I’ll just say it. I’m prone to mood swings. When I’m happy, I’m really happy. I feel it perfectly and intensely and could almost spill over with the sensation of being totally filled up and satisfied. At the same time, when I’m upset, or angry, I’m perfectly upset or angry.
No matter the logic you use, you’ll be hard pressed to talk me out of feeling that way.
Feeling things is a gift. I choose to view it that way. It is what makes me a good writer, and it is also what makes me highly empathetic to others.
And yet, I have to admit there are times this doesn’t always feel like a gift.
There are times I wish I could not empathize with someone because it hurts to feel empathy, and because when you empathize too much with too many people, after awhile you begin to feel the weight of the whole world on your shoulders.
There are also times (when I blow things out of proportion) that my tendency to feel deeply can alienate me from relationships, disconnect me from reality, and prevent me from making calm, clear-headed choices. There are times when my tendency to over-emote can derail my entire day.
Recently I’ve been focusing on keeping my mood swings in check by reminding myself of a few things I choose to believe—despite how I feel—every morning.
The list goes like this:
1. The world is a good place where good things often happen
Of course bad things sometimes happen too, but when I start my day with the assumption that good things often happen, my attention tends to be drawn to the good things that happen to me and around me. When an outcome is hanging in the balance, this assumption keeps me from wasting time with needless worry.
Either way, focusing on good things keeps me from catastrophizing my life. Even if I have a bad day, chances are tomorrow will be better.
2. People are not out to get me
Assuming that people are not out to get me (that most people, most of the time, are doing the best they can) keeps me from overreacting when someone does something I don’t like, that frustrates me or hurts my feelings.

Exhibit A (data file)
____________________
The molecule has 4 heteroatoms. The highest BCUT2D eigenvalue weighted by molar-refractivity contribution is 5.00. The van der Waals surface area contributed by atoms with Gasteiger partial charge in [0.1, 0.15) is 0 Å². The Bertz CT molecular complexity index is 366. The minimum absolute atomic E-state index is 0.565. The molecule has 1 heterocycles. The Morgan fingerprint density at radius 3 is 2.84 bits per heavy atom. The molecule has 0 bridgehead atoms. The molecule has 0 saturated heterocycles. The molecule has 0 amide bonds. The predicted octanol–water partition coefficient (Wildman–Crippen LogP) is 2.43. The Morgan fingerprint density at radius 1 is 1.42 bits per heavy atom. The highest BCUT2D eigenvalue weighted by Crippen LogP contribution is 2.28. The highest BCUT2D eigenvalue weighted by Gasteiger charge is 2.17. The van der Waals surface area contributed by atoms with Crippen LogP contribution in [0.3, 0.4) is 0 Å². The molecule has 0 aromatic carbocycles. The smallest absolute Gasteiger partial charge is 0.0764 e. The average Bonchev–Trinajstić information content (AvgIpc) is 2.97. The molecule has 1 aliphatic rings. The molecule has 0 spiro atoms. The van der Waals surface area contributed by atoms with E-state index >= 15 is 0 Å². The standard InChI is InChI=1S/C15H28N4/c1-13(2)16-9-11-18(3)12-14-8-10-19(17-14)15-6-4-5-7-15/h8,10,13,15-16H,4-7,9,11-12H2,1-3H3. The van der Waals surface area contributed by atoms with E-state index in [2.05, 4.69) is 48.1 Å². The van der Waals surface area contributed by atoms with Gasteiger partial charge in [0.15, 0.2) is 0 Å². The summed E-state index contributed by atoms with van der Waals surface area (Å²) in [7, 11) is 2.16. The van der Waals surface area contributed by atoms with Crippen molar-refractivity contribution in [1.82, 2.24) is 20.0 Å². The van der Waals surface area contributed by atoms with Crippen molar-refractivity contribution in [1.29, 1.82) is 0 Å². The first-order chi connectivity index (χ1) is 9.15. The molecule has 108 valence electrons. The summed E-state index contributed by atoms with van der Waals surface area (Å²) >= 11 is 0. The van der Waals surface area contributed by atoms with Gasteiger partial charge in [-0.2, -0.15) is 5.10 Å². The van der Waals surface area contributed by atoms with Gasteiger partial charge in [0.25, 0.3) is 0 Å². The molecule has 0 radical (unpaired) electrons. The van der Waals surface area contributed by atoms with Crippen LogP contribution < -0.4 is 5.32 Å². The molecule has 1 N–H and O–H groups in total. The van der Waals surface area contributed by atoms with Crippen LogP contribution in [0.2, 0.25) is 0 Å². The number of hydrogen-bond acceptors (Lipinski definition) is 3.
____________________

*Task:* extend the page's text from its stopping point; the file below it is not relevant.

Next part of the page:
I can’t fully understand the motives behind others’ actions, but I also can’t control them. I can only assume that their motives weren’t to hurt me, and I can choose to grow—rather than retaliate—when I’m offended.
3. What feels like a “crisis” is rarely as tragic as it seems
The things that feel like a “crisis” in our daily life—missing a flight, running out of gas, being late for a job interview, even a bad injury—will rarely seem as tragic when we look back on it two, five or ten years from now.
I try to remind myself of this fact at the beginning of each day, so that when “crisis” comes I can stay calm and make clear-headed choices.
4. I still have a lot to learn
Keeping this in mind keeps me from the fruitless task of trying to change the mind of someone who thinks differently than me. It keeps me humble and teachable, and allows me to approach life with my eyes wide open.
It keeps me from getting frustrated with others who have a lot to learn too. After all, we all do.
5. The game isn’t rigged
I don’t know about you, but sometimes it feels like the “game” of life is rigged. Some people are set up to be successful. Others aren’t. Some have the resources. Others don’t.
The truth is we’re all dealt a different hand in life, but the game isn’t rigged. We all get out what we put in (we reap what we sow). The journey is the reward.